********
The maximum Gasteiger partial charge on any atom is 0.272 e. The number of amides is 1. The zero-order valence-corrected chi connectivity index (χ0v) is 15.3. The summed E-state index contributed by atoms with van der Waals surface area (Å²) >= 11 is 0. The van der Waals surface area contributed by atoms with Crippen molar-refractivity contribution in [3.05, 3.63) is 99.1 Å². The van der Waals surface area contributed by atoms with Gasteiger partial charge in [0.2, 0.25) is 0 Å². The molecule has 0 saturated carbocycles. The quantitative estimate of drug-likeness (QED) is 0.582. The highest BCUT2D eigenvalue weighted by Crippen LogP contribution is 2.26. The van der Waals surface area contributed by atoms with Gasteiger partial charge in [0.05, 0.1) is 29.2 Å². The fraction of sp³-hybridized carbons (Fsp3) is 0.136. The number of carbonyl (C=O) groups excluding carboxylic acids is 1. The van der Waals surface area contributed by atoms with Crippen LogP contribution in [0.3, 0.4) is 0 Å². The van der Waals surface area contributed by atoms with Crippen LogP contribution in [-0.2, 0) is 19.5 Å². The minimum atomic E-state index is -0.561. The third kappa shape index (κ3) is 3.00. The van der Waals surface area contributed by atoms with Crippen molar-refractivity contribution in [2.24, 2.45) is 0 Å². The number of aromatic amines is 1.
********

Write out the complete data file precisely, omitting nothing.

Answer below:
The maximum Gasteiger partial charge on any atom is 0.272 e. The number of amides is 1. The zero-order valence-corrected chi connectivity index (χ0v) is 15.3. The summed E-state index contributed by atoms with van der Waals surface area (Å²) >= 11 is 0. The van der Waals surface area contributed by atoms with Crippen molar-refractivity contribution in [3.05, 3.63) is 99.1 Å². The van der Waals surface area contributed by atoms with Gasteiger partial charge in [0.2, 0.25) is 0 Å². The molecule has 0 saturated carbocycles. The quantitative estimate of drug-likeness (QED) is 0.582. The highest BCUT2D eigenvalue weighted by Crippen LogP contribution is 2.26. The van der Waals surface area contributed by atoms with Gasteiger partial charge in [0.05, 0.1) is 29.2 Å². The fraction of sp³-hybridized carbons (Fsp3) is 0.136. The number of carbonyl (C=O) groups excluding carboxylic acids is 1. The van der Waals surface area contributed by atoms with Crippen LogP contribution in [0.3, 0.4) is 0 Å². The van der Waals surface area contributed by atoms with Crippen LogP contribution in [-0.2, 0) is 19.5 Å². The minimum atomic E-state index is -0.561. The third kappa shape index (κ3) is 3.00. The van der Waals surface area contributed by atoms with Crippen molar-refractivity contribution in [2.24, 2.45) is 0 Å². The number of aromatic amines is 1.